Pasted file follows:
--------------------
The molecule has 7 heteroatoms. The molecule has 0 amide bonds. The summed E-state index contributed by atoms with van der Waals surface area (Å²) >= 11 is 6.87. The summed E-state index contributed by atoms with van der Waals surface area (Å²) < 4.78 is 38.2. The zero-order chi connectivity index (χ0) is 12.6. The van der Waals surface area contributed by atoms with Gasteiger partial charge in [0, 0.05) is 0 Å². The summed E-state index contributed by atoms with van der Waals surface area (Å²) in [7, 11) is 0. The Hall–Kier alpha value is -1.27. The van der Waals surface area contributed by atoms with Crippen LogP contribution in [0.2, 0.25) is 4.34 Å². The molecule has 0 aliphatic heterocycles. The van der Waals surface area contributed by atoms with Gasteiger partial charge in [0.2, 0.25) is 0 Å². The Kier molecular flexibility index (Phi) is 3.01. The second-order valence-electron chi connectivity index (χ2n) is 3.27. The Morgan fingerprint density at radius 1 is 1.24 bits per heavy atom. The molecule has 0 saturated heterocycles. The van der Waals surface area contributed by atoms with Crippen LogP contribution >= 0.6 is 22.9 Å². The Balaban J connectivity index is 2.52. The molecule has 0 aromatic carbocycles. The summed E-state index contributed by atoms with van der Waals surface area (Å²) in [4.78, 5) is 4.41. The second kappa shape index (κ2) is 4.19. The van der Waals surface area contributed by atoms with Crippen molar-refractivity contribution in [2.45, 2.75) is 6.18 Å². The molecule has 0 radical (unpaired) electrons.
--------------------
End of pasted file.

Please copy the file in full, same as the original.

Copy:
The molecule has 7 heteroatoms. The molecule has 0 amide bonds. The summed E-state index contributed by atoms with van der Waals surface area (Å²) >= 11 is 6.87. The summed E-state index contributed by atoms with van der Waals surface area (Å²) < 4.78 is 38.2. The zero-order chi connectivity index (χ0) is 12.6. The van der Waals surface area contributed by atoms with Gasteiger partial charge in [0, 0.05) is 0 Å². The summed E-state index contributed by atoms with van der Waals surface area (Å²) in [7, 11) is 0. The Hall–Kier alpha value is -1.27. The van der Waals surface area contributed by atoms with Crippen LogP contribution in [0.2, 0.25) is 4.34 Å². The molecule has 0 aliphatic heterocycles. The van der Waals surface area contributed by atoms with Gasteiger partial charge in [0.2, 0.25) is 0 Å². The Kier molecular flexibility index (Phi) is 3.01. The second-order valence-electron chi connectivity index (χ2n) is 3.27. The Morgan fingerprint density at radius 1 is 1.24 bits per heavy atom. The molecule has 0 saturated heterocycles. The van der Waals surface area contributed by atoms with Crippen LogP contribution >= 0.6 is 22.9 Å². The Balaban J connectivity index is 2.52. The molecule has 0 aromatic carbocycles. The summed E-state index contributed by atoms with van der Waals surface area (Å²) in [4.78, 5) is 4.41. The second kappa shape index (κ2) is 4.19. The van der Waals surface area contributed by atoms with Crippen molar-refractivity contribution in [2.45, 2.75) is 6.18 Å². The molecule has 0 radical (unpaired) electrons.